COLORADO SPRINGS — Mental health experts in southern Colorado say they’re seeing more people seeking help after falling victim to scams and fraud. News5 finds out why experts believe it’s happening and what we can do to better support our friends and loved ones who were targeted by fraudsters.
Do you know someone who has lost money to a fraudster? It happens a lot, last year the Federal Trade Commission received more than 2.8 million fraud reports and consumers lost $5.8 billion dollars.
But it turns out fraudsters are stealing more than just money and sensitive information. Mental health experts tell me they’re also robbing people of their self esteem, confidence, and for many seniors their sense of independence. It’s why talking about these issues and thinking about how we respond to these crimes matters so much.
“Definitely more frequently,” said Mark Jankelow of Springbok Health.
Jankelow and his staff work to help people in Pueblo and Colorado Springs to conquer mental health challenges.
One of the most frequent problems his clients are facing…
“Definitely more frequently,” said Jankelow.
The shame of losing money and information to a fraudster.
”Now this person is ripped-off. They’ve lost money, they’ve lost faith, they’ve lost face. Some of them are really struggling right now,” said Jankelow.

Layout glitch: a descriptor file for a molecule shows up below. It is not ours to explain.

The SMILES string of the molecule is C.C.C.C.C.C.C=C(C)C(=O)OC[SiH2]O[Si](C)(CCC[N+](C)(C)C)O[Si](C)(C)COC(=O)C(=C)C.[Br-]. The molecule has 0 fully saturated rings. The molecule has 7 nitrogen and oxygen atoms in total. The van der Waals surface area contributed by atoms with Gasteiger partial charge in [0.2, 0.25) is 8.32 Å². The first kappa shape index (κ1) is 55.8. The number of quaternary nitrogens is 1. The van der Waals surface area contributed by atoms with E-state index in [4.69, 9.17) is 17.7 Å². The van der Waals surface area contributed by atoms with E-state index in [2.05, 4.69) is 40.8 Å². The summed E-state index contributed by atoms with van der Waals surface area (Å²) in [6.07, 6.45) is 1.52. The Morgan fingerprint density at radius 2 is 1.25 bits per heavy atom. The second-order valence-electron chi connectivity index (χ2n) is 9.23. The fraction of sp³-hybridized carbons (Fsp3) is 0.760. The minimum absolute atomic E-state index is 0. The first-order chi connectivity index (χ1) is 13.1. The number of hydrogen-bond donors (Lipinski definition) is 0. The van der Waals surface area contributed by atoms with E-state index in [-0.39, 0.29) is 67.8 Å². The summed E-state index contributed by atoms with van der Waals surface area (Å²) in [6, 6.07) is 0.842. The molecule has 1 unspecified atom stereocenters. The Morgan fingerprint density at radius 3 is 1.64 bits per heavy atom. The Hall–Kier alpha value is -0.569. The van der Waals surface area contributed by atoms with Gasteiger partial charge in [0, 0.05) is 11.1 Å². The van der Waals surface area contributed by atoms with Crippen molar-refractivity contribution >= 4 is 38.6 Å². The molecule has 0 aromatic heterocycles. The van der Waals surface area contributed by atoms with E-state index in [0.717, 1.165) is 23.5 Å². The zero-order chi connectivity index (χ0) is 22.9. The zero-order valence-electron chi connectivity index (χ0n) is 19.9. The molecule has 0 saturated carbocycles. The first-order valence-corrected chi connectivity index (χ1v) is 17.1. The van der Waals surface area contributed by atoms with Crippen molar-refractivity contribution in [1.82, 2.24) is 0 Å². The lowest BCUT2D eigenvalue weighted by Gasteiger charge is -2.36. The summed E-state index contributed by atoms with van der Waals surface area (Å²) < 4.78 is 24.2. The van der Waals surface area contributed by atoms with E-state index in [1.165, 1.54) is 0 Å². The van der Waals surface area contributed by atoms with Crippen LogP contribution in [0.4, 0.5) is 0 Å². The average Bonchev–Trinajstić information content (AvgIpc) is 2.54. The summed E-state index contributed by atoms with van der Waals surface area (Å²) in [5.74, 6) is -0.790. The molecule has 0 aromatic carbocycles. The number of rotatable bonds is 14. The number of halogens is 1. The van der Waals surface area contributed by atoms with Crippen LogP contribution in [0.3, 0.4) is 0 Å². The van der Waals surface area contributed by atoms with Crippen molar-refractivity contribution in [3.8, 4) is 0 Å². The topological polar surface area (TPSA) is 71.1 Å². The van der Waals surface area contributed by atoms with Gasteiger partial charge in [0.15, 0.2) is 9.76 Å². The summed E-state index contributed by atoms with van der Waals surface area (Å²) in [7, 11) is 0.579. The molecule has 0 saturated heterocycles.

He says in many cases things only get worse for these victims of fraud when they’re shamed by people they trust.
”The worst thing is to make them think it was their fault because they are already guilty,” said Jankelow.” Don’t say to them things like, mom, you should have known better, what have I told you? They are already a victim and they already have self esteem issues over it. Don’t make them feel ashamed or embarrassed.”
John Breyault with the National Consumers League says the psychological impact of these experiences slows reporting and fuels the problem.
”These fraudsters thrive because they know consumers are hesitant to report that they've been victims,” said Breyault. “You may not be able to save yourself or save the money you spent but you'll definitely help protect other people.”
Jankelow says he’s the most concerned about the mental health impacts of fraud on seniors and military veterans of all ages.
”If a fraudster gets a hold of those type of people and gets something out of them they are almost assured that those people are not going to report something,” said Jankelow. “That’s a huge compromised population.”
While he’s noticed an increasing need for mental health services for fraud victims, Jankelow says he’s encouraged people are trying to find someone to talk to about the experience. He says that’s how we need to chip away at this massive problem.
”Making people feel comfortable about speaking about it and even admitting this is what’s happened. How can we make this right? How can we fix this? It’s absolutely essential,” said Jankelow.
Blackmail is another strategy fraudsters will use against their victims, making people feel isolated and telling them if they talk to anyone things will only get worse. But keep in mind, talking with a mental health professional there are confidentiality rules that allow you to get help and protect your privacy.
Help with talking to friends and loved ones about fraud and scams: https://www.koaa.com/money/consumer/how-to-help-seniors-deal-with-frequent-scam-calls-and-fraudster-attacks
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